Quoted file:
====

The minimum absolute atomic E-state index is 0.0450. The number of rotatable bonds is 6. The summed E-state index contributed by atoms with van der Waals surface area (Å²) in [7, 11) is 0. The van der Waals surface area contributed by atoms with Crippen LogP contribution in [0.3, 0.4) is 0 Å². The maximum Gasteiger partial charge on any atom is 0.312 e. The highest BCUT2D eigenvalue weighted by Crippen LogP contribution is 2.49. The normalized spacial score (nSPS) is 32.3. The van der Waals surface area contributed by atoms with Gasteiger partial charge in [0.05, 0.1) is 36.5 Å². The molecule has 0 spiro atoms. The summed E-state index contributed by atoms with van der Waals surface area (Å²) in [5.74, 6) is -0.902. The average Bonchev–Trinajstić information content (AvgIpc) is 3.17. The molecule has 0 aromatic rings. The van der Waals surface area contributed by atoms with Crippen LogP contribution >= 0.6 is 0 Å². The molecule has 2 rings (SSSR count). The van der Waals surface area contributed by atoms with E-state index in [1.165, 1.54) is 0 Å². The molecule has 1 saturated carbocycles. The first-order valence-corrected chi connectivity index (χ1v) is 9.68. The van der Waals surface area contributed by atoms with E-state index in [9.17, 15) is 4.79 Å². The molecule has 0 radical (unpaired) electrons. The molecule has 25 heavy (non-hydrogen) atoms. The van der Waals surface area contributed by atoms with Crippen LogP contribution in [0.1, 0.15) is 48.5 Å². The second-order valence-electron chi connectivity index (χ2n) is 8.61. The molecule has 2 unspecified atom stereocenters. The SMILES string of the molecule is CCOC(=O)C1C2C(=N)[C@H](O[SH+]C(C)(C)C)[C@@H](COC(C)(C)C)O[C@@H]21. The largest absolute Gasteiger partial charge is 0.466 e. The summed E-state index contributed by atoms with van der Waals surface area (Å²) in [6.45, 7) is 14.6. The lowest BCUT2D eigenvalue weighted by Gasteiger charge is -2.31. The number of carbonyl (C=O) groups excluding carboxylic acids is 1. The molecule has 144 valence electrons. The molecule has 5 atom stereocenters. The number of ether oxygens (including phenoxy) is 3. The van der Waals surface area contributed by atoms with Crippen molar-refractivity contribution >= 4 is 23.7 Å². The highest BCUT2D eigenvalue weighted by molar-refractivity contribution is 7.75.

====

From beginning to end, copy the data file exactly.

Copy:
The minimum absolute atomic E-state index is 0.0450. The number of rotatable bonds is 6. The summed E-state index contributed by atoms with van der Waals surface area (Å²) in [7, 11) is 0. The van der Waals surface area contributed by atoms with Crippen LogP contribution in [0.3, 0.4) is 0 Å². The maximum Gasteiger partial charge on any atom is 0.312 e. The highest BCUT2D eigenvalue weighted by Crippen LogP contribution is 2.49. The normalized spacial score (nSPS) is 32.3. The van der Waals surface area contributed by atoms with Gasteiger partial charge in [0.05, 0.1) is 36.5 Å². The molecule has 0 spiro atoms. The summed E-state index contributed by atoms with van der Waals surface area (Å²) in [5.74, 6) is -0.902. The average Bonchev–Trinajstić information content (AvgIpc) is 3.17. The molecule has 0 aromatic rings. The van der Waals surface area contributed by atoms with Crippen LogP contribution >= 0.6 is 0 Å². The molecule has 2 rings (SSSR count). The van der Waals surface area contributed by atoms with E-state index in [1.165, 1.54) is 0 Å². The molecule has 1 saturated carbocycles. The first-order valence-corrected chi connectivity index (χ1v) is 9.68. The van der Waals surface area contributed by atoms with E-state index in [9.17, 15) is 4.79 Å². The molecule has 0 radical (unpaired) electrons. The molecule has 25 heavy (non-hydrogen) atoms. The van der Waals surface area contributed by atoms with Crippen LogP contribution in [0.1, 0.15) is 48.5 Å². The second-order valence-electron chi connectivity index (χ2n) is 8.61. The molecule has 2 unspecified atom stereocenters. The SMILES string of the molecule is CCOC(=O)C1C2C(=N)[C@H](O[SH+]C(C)(C)C)[C@@H](COC(C)(C)C)O[C@@H]21. The largest absolute Gasteiger partial charge is 0.466 e. The summed E-state index contributed by atoms with van der Waals surface area (Å²) in [6.45, 7) is 14.6. The lowest BCUT2D eigenvalue weighted by Gasteiger charge is -2.31. The number of carbonyl (C=O) groups excluding carboxylic acids is 1. The molecule has 144 valence electrons. The molecule has 5 atom stereocenters. The number of ether oxygens (including phenoxy) is 3. The van der Waals surface area contributed by atoms with Crippen molar-refractivity contribution >= 4 is 23.7 Å². The highest BCUT2D eigenvalue weighted by molar-refractivity contribution is 7.75.